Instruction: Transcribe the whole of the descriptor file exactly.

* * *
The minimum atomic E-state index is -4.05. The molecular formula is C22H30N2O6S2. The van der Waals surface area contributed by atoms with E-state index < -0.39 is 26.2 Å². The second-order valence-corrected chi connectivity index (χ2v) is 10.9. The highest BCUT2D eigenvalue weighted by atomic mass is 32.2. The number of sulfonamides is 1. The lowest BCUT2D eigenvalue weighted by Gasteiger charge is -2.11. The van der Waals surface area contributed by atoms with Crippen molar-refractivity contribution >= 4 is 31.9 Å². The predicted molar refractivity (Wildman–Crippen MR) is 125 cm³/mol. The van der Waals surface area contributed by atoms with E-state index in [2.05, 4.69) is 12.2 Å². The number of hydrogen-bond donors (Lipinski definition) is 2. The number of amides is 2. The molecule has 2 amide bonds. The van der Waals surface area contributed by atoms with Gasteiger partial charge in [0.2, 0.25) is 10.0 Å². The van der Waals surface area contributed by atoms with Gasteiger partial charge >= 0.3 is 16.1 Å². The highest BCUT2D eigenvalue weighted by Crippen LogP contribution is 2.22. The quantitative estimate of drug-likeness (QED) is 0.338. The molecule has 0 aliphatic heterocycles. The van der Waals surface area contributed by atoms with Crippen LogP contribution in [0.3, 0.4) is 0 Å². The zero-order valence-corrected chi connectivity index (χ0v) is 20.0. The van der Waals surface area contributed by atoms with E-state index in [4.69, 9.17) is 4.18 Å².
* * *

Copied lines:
The minimum atomic E-state index is -4.05. The molecular formula is C22H30N2O6S2. The van der Waals surface area contributed by atoms with E-state index < -0.39 is 26.2 Å². The second-order valence-corrected chi connectivity index (χ2v) is 10.9. The highest BCUT2D eigenvalue weighted by atomic mass is 32.2. The number of sulfonamides is 1. The lowest BCUT2D eigenvalue weighted by Gasteiger charge is -2.11. The van der Waals surface area contributed by atoms with Crippen molar-refractivity contribution >= 4 is 31.9 Å². The predicted molar refractivity (Wildman–Crippen MR) is 125 cm³/mol. The van der Waals surface area contributed by atoms with E-state index in [2.05, 4.69) is 12.2 Å². The number of hydrogen-bond donors (Lipinski definition) is 2. The number of amides is 2. The molecule has 2 amide bonds. The van der Waals surface area contributed by atoms with Gasteiger partial charge in [0.2, 0.25) is 10.0 Å². The van der Waals surface area contributed by atoms with Gasteiger partial charge >= 0.3 is 16.1 Å². The highest BCUT2D eigenvalue weighted by Crippen LogP contribution is 2.22. The quantitative estimate of drug-likeness (QED) is 0.338. The molecule has 0 aliphatic heterocycles. The van der Waals surface area contributed by atoms with Crippen LogP contribution in [0.3, 0.4) is 0 Å². The zero-order valence-corrected chi connectivity index (χ0v) is 20.0. The van der Waals surface area contributed by atoms with E-state index in [4.69, 9.17) is 4.18 Å².